Following the Saint of Killers was a story about Irish vampire bad boy Cassidy as he encounters a vampire who's trying a little too hard to be Dracula. It was hilarious to watch Cassidy wander with this other vampire, and know that he was the polar opposite of what traditional vampires are supposed to be.

While I loathe reading about him, we were also faced with the return of Arseface. Yes, he actually goes by that name. Yes, he got it because of the way he looks. Yes, his return to Jesse's life was actually kind of moving.

The pinnacle of the book was near the end when Jesse learns the secret Genesis is holding in his head, and the danger it could pose to the world. Definitely increased the pace of the whole story and set the stage for Jesse and the elusive Almighty.

As far as characters, Jesse is a great lead. I wouldn't call him a good man– the collar is more for deception and show than anything else, if you ask me– but deep down he has a good heart and cares deeply for those around him. He's also determined to bring God back to the fold for the good of mankind, though how that showdown will end is something I can only faintly guess at. Secondary characters Tulip and Cassidy are great– Tulip is one of the toughest females in the comic book world, and Cassidy causes as much trouble as he gets into– but I have to admit the sudden love angle between them surprised me. There didn't seem to be much of a romantic angle between them before, given Tulip's utter devotion to Jesse. I'm not sure where it's going for the series, since it seems kind of unnecessary, but I have to admit that it makes me curious about how it will end.

The series is famed for its violence and depravity, but that being said, I didn't find that much of it in this book as I did in the others. That's not to say it doesn't get twisted at some points, but after some of the sick things I read in the previous books, this was a nice little breather. I'm sure the final books will be more deranged, but at least I've passed the warm up round.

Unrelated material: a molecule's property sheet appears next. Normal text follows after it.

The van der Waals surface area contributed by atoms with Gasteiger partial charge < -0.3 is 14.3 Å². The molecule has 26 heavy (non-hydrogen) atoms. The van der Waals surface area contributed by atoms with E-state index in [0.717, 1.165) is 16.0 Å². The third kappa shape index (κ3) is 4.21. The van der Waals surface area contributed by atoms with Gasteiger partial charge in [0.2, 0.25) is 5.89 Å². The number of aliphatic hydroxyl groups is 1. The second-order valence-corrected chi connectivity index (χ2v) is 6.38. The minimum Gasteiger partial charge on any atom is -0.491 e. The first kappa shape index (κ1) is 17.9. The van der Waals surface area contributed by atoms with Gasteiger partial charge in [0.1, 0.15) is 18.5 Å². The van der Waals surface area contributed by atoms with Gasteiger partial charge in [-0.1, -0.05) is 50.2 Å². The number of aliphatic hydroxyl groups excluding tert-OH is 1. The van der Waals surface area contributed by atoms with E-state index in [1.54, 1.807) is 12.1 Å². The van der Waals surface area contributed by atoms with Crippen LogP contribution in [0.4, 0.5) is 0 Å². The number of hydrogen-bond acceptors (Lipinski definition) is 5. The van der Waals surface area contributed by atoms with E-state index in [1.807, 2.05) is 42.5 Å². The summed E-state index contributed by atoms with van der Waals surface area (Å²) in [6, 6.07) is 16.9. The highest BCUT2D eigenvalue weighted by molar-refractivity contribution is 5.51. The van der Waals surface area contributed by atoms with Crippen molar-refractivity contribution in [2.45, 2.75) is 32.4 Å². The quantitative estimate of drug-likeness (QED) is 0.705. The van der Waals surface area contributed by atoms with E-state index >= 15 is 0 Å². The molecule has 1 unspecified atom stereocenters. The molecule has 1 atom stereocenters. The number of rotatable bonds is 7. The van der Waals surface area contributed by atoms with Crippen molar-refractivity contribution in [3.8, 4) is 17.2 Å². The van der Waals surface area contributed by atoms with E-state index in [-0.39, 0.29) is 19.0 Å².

So can I recommend Preacher? Yes... To the right crowd. I hesitate to suggest it to the devoutly religious (See the title of the post) as they'd probably be righteously offended, but I have to say that I'm hooked. I've never read anything like this, literally not knowing what kind of twist or turn will be thrown at me next as I go forward. I can't even begin to guess what the end will look like, which is why I keep turning the pages. I suppose I would recommend Preacher to graphic novel enthusiasts looking for a bold story. Once you wrap your head around its insanity, there's depth to the series. It might not be to everyone's tastes (I won't be sure if I like it until I get to the end), but I have to say that it's earned its accolades. The time, dedication, and visuals put into the book are incredible, and it deserves to be read by those who like their stories with a healthy dose of grit. Just don't read it in church before the sermon starts.